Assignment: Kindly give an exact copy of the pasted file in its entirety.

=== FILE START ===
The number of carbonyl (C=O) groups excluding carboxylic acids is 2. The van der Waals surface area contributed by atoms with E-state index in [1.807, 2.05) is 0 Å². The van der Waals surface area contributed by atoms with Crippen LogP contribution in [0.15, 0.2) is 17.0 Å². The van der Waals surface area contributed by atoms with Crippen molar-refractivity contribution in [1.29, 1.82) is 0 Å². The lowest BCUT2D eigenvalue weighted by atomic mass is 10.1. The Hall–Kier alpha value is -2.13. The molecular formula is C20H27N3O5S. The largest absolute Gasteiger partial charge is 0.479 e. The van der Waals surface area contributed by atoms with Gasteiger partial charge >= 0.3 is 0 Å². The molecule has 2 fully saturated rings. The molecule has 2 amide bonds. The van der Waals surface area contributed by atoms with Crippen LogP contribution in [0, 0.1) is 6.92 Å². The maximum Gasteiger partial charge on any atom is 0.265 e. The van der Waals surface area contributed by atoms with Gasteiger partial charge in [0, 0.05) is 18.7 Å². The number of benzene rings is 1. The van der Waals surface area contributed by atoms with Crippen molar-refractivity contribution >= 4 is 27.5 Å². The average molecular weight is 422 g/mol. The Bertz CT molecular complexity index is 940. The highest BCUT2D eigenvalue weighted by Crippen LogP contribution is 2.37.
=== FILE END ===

The number of carbonyl (C=O) groups excluding carboxylic acids is 2. The van der Waals surface area contributed by atoms with E-state index in [1.807, 2.05) is 0 Å². The van der Waals surface area contributed by atoms with Crippen LogP contribution in [0.15, 0.2) is 17.0 Å². The van der Waals surface area contributed by atoms with Crippen molar-refractivity contribution in [1.29, 1.82) is 0 Å². The lowest BCUT2D eigenvalue weighted by atomic mass is 10.1. The Hall–Kier alpha value is -2.13. The molecular formula is C20H27N3O5S. The largest absolute Gasteiger partial charge is 0.479 e. The van der Waals surface area contributed by atoms with Gasteiger partial charge >= 0.3 is 0 Å². The molecule has 2 fully saturated rings. The molecule has 2 amide bonds. The van der Waals surface area contributed by atoms with Crippen LogP contribution in [0, 0.1) is 6.92 Å². The maximum Gasteiger partial charge on any atom is 0.265 e. The van der Waals surface area contributed by atoms with Gasteiger partial charge in [0, 0.05) is 18.7 Å². The number of benzene rings is 1. The van der Waals surface area contributed by atoms with Crippen molar-refractivity contribution >= 4 is 27.5 Å². The average molecular weight is 422 g/mol. The Bertz CT molecular complexity index is 940. The highest BCUT2D eigenvalue weighted by Crippen LogP contribution is 2.37.